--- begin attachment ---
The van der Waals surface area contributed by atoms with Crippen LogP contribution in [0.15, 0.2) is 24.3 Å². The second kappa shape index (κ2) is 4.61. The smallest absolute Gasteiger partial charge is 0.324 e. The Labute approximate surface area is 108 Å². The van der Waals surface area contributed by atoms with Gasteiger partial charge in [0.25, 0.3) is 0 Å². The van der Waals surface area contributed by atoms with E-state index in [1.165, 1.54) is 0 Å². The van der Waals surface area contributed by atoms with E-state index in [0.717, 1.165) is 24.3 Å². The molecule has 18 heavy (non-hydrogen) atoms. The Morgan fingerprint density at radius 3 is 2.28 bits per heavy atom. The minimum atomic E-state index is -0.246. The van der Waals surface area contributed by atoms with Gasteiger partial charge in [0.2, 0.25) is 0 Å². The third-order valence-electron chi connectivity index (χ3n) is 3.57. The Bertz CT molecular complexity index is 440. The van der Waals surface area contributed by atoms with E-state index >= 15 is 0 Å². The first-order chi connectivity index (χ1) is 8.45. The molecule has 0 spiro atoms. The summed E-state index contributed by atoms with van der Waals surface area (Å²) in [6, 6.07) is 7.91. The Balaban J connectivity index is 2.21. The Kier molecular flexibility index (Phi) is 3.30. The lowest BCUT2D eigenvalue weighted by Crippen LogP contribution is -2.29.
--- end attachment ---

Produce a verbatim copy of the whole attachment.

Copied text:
The van der Waals surface area contributed by atoms with Crippen LogP contribution in [0.15, 0.2) is 24.3 Å². The second kappa shape index (κ2) is 4.61. The smallest absolute Gasteiger partial charge is 0.324 e. The Labute approximate surface area is 108 Å². The van der Waals surface area contributed by atoms with Gasteiger partial charge in [0.25, 0.3) is 0 Å². The van der Waals surface area contributed by atoms with E-state index in [1.165, 1.54) is 0 Å². The van der Waals surface area contributed by atoms with E-state index in [0.717, 1.165) is 24.3 Å². The molecule has 18 heavy (non-hydrogen) atoms. The Morgan fingerprint density at radius 3 is 2.28 bits per heavy atom. The minimum atomic E-state index is -0.246. The van der Waals surface area contributed by atoms with Gasteiger partial charge in [0.2, 0.25) is 0 Å². The third-order valence-electron chi connectivity index (χ3n) is 3.57. The Bertz CT molecular complexity index is 440. The van der Waals surface area contributed by atoms with E-state index >= 15 is 0 Å². The first-order chi connectivity index (χ1) is 8.45. The molecule has 0 spiro atoms. The summed E-state index contributed by atoms with van der Waals surface area (Å²) in [6, 6.07) is 7.91. The Balaban J connectivity index is 2.21. The Kier molecular flexibility index (Phi) is 3.30. The lowest BCUT2D eigenvalue weighted by Crippen LogP contribution is -2.29.